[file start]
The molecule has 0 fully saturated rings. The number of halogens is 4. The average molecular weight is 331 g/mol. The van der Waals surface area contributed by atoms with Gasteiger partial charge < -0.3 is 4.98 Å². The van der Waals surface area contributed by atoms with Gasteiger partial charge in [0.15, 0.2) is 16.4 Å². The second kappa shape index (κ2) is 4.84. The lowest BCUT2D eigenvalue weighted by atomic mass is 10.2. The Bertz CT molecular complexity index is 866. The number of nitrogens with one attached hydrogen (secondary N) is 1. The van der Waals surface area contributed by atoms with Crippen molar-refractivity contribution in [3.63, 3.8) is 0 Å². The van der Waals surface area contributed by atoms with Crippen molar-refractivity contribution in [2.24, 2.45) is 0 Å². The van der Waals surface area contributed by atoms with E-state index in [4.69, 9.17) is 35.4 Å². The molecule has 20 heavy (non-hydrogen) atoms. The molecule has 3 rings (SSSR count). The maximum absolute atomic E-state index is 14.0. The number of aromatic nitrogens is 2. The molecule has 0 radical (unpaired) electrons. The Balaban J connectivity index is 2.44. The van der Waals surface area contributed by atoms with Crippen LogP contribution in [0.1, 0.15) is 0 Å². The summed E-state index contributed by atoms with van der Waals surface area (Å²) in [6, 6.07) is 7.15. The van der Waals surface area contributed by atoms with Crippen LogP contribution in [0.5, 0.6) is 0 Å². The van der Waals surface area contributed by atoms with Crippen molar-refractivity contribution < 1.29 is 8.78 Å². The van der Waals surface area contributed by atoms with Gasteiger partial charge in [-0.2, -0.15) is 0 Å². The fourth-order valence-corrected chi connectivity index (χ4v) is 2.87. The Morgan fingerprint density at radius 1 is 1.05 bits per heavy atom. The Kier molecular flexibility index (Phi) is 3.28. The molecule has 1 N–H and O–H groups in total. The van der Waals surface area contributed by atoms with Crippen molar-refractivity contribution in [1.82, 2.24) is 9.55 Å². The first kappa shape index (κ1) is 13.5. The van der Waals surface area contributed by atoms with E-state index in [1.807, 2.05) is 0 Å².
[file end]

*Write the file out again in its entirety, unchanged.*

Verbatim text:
The molecule has 0 fully saturated rings. The number of halogens is 4. The average molecular weight is 331 g/mol. The van der Waals surface area contributed by atoms with Gasteiger partial charge < -0.3 is 4.98 Å². The van der Waals surface area contributed by atoms with Gasteiger partial charge in [0.15, 0.2) is 16.4 Å². The second kappa shape index (κ2) is 4.84. The lowest BCUT2D eigenvalue weighted by atomic mass is 10.2. The Bertz CT molecular complexity index is 866. The number of nitrogens with one attached hydrogen (secondary N) is 1. The van der Waals surface area contributed by atoms with Crippen molar-refractivity contribution in [3.63, 3.8) is 0 Å². The van der Waals surface area contributed by atoms with Crippen molar-refractivity contribution in [2.24, 2.45) is 0 Å². The van der Waals surface area contributed by atoms with E-state index in [4.69, 9.17) is 35.4 Å². The molecule has 20 heavy (non-hydrogen) atoms. The molecule has 3 rings (SSSR count). The maximum absolute atomic E-state index is 14.0. The number of aromatic nitrogens is 2. The molecule has 0 radical (unpaired) electrons. The Balaban J connectivity index is 2.44. The van der Waals surface area contributed by atoms with Crippen LogP contribution in [0.1, 0.15) is 0 Å². The summed E-state index contributed by atoms with van der Waals surface area (Å²) in [6, 6.07) is 7.15. The van der Waals surface area contributed by atoms with Crippen LogP contribution in [0.5, 0.6) is 0 Å². The van der Waals surface area contributed by atoms with Crippen molar-refractivity contribution < 1.29 is 8.78 Å². The van der Waals surface area contributed by atoms with Gasteiger partial charge in [-0.2, -0.15) is 0 Å². The fourth-order valence-corrected chi connectivity index (χ4v) is 2.87. The Morgan fingerprint density at radius 1 is 1.05 bits per heavy atom. The Kier molecular flexibility index (Phi) is 3.28. The molecule has 1 N–H and O–H groups in total. The van der Waals surface area contributed by atoms with Crippen molar-refractivity contribution in [1.82, 2.24) is 9.55 Å². The first kappa shape index (κ1) is 13.5. The van der Waals surface area contributed by atoms with E-state index in [1.807, 2.05) is 0 Å².